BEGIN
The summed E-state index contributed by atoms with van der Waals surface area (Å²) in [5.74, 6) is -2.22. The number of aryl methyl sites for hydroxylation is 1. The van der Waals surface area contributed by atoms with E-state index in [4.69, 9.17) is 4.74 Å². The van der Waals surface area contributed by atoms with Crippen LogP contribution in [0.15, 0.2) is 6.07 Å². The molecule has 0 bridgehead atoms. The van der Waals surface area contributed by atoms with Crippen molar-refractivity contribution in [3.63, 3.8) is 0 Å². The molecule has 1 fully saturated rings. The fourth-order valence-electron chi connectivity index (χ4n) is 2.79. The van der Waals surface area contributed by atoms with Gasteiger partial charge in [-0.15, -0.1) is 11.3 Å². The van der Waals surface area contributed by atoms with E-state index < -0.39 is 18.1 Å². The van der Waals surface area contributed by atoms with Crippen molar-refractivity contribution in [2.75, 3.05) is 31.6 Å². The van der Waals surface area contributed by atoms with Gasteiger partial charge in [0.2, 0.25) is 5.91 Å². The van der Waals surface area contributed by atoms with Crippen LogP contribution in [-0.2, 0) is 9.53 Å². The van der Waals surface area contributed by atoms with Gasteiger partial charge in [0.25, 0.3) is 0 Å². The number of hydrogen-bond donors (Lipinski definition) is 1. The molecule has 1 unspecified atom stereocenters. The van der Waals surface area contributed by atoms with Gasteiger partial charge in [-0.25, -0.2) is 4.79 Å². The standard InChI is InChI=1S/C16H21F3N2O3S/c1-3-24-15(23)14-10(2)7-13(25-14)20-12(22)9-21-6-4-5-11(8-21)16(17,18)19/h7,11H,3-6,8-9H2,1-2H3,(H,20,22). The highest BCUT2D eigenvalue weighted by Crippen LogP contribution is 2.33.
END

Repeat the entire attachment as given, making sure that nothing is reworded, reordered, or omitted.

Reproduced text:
The summed E-state index contributed by atoms with van der Waals surface area (Å²) in [5.74, 6) is -2.22. The number of aryl methyl sites for hydroxylation is 1. The van der Waals surface area contributed by atoms with E-state index in [4.69, 9.17) is 4.74 Å². The van der Waals surface area contributed by atoms with Crippen LogP contribution in [0.15, 0.2) is 6.07 Å². The molecule has 0 bridgehead atoms. The van der Waals surface area contributed by atoms with Crippen molar-refractivity contribution in [3.63, 3.8) is 0 Å². The molecule has 1 fully saturated rings. The fourth-order valence-electron chi connectivity index (χ4n) is 2.79. The van der Waals surface area contributed by atoms with Gasteiger partial charge in [-0.15, -0.1) is 11.3 Å². The van der Waals surface area contributed by atoms with E-state index < -0.39 is 18.1 Å². The van der Waals surface area contributed by atoms with Crippen molar-refractivity contribution in [2.75, 3.05) is 31.6 Å². The van der Waals surface area contributed by atoms with Gasteiger partial charge in [0.2, 0.25) is 5.91 Å². The van der Waals surface area contributed by atoms with Crippen LogP contribution in [-0.2, 0) is 9.53 Å². The van der Waals surface area contributed by atoms with Gasteiger partial charge in [0.25, 0.3) is 0 Å². The number of hydrogen-bond donors (Lipinski definition) is 1. The molecule has 1 unspecified atom stereocenters. The van der Waals surface area contributed by atoms with Gasteiger partial charge in [-0.25, -0.2) is 4.79 Å². The standard InChI is InChI=1S/C16H21F3N2O3S/c1-3-24-15(23)14-10(2)7-13(25-14)20-12(22)9-21-6-4-5-11(8-21)16(17,18)19/h7,11H,3-6,8-9H2,1-2H3,(H,20,22). The highest BCUT2D eigenvalue weighted by Crippen LogP contribution is 2.33.